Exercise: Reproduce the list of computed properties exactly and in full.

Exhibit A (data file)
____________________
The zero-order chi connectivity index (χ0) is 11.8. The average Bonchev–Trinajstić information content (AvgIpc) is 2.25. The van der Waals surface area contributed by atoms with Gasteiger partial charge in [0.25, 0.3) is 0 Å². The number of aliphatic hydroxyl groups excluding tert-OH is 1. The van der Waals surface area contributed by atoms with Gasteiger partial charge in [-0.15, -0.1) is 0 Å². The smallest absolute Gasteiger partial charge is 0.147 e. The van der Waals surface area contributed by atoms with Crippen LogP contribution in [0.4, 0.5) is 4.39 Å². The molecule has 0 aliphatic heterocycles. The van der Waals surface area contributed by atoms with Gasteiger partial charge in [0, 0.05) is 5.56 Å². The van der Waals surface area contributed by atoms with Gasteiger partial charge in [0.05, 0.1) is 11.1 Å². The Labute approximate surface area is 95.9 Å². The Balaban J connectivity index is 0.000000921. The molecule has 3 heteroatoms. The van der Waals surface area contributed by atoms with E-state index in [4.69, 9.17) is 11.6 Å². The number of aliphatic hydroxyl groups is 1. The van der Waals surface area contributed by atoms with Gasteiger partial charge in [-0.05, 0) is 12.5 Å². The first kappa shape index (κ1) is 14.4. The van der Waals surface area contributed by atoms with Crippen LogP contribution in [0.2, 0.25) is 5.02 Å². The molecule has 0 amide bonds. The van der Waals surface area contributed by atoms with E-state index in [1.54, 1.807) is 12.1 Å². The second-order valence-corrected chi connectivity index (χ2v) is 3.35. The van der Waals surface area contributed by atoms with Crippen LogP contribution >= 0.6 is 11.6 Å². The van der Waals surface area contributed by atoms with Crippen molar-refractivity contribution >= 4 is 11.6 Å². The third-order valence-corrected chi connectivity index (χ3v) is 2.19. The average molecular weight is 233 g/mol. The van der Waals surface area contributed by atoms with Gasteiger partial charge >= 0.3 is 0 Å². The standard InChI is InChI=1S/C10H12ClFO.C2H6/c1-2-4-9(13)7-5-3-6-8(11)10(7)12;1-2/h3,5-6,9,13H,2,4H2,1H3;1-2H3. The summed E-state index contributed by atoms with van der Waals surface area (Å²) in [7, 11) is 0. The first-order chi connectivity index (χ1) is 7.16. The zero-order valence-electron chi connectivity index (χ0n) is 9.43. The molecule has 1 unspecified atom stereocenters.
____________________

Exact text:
The zero-order chi connectivity index (χ0) is 11.8. The average Bonchev–Trinajstić information content (AvgIpc) is 2.25. The van der Waals surface area contributed by atoms with Gasteiger partial charge in [0.25, 0.3) is 0 Å². The number of aliphatic hydroxyl groups excluding tert-OH is 1. The van der Waals surface area contributed by atoms with Gasteiger partial charge in [-0.15, -0.1) is 0 Å². The smallest absolute Gasteiger partial charge is 0.147 e. The van der Waals surface area contributed by atoms with Crippen LogP contribution in [0.4, 0.5) is 4.39 Å². The molecule has 0 aliphatic heterocycles. The van der Waals surface area contributed by atoms with Gasteiger partial charge in [0, 0.05) is 5.56 Å². The van der Waals surface area contributed by atoms with Gasteiger partial charge in [0.05, 0.1) is 11.1 Å². The Labute approximate surface area is 95.9 Å². The Balaban J connectivity index is 0.000000921. The molecule has 3 heteroatoms. The van der Waals surface area contributed by atoms with E-state index in [4.69, 9.17) is 11.6 Å². The number of aliphatic hydroxyl groups is 1. The van der Waals surface area contributed by atoms with Gasteiger partial charge in [-0.05, 0) is 12.5 Å². The first kappa shape index (κ1) is 14.4. The van der Waals surface area contributed by atoms with Crippen LogP contribution in [0.2, 0.25) is 5.02 Å². The molecule has 0 amide bonds. The van der Waals surface area contributed by atoms with E-state index in [1.54, 1.807) is 12.1 Å². The second-order valence-corrected chi connectivity index (χ2v) is 3.35. The van der Waals surface area contributed by atoms with Crippen LogP contribution >= 0.6 is 11.6 Å². The van der Waals surface area contributed by atoms with Crippen molar-refractivity contribution >= 4 is 11.6 Å². The third-order valence-corrected chi connectivity index (χ3v) is 2.19. The average molecular weight is 233 g/mol. The van der Waals surface area contributed by atoms with Gasteiger partial charge >= 0.3 is 0 Å². The standard InChI is InChI=1S/C10H12ClFO.C2H6/c1-2-4-9(13)7-5-3-6-8(11)10(7)12;1-2/h3,5-6,9,13H,2,4H2,1H3;1-2H3. The summed E-state index contributed by atoms with van der Waals surface area (Å²) in [7, 11) is 0. The first-order chi connectivity index (χ1) is 7.16. The zero-order valence-electron chi connectivity index (χ0n) is 9.43. The molecule has 1 unspecified atom stereocenters.